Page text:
I see the CherryVale Terrorist of Northern Illinois is going to have a court appearance today. Derrick Shareef was arrested two weeks ago for allegedly “plotting” to explode hand grenades in Rockford’s CherryVale Mall. There was a brief media terror-gasm over the arrest but the story quickly disappeared. This Rockford Register-Star story, to the paper’s credit, does give voice to the concerns some of us have with this case:
Philip B. Heymann, the James Barr Ames professor of law at Harvard Law School, whose specialties include political violence and terrorism, said the Shareef case sounds similar to other recent cases of alleged plots by homegrown terrorists.Shareef is a total idiot who was led by the nose into this "plot". Read the ugly details here. Now, I’m not saying he’s “innocent” but there is little doubt in my mind that he never would have been plotting actual terrorism (much less capable of carrying it out) without the urging and assistance from the government.
In a recent Florida case, he said, a group of men were arrested after they attempted to buy explosives from an undercover government agent who said he could provide them with the means to blow up buildings. But the men really had no workable plan or connections to terrorist groups.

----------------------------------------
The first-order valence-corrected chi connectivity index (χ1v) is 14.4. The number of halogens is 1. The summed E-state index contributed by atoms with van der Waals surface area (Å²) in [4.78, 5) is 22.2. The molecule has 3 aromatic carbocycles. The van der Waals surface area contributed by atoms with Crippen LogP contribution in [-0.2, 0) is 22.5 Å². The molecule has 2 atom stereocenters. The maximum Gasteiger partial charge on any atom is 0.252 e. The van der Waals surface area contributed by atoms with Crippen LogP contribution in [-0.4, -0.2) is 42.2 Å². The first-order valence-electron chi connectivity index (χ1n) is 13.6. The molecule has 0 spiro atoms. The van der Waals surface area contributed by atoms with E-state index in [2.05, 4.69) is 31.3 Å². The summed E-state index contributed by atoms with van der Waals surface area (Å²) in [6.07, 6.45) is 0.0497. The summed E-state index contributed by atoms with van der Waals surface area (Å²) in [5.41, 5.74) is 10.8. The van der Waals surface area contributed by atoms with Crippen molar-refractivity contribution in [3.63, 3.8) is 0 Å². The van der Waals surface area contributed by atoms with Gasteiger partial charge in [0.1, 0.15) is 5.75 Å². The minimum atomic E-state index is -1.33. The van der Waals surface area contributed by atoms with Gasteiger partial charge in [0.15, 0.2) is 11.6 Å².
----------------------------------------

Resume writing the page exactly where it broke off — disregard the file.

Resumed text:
“These guys are kindling, they’re not the arsonists,” Heymann said.
For Heymann, it’s a question whether anything would have happened unless the government was not there to guide the would-be terrorists along, in essence turning a daydream of a plan to strike against Americans to something more serious.
Which brings me to the point of this post: I don’t like entrapment. Not just because it’s “unfair” but because it creates a moral dilemma I don’t like.
I’m not talking just about potential terrorism, but any sting-related bust, be it a bribe or solicitation of a prostitute. It sets up a situation that would not have existed (necessarily) had law enforcement not been actively cultivating the crime. Sure, the person caught in a sting displayed the potential for being a criminal and maybe it’s good they are caught before they commit a “real” crime, but it’s an artificial setting. I suspect a lot of people, if tempted at the right time and place or in a moment of weakness, might be shown to be potential criminals. I just don’t like the whole practice.
Update: Winter Patriot has more on the Derrick Shareef case.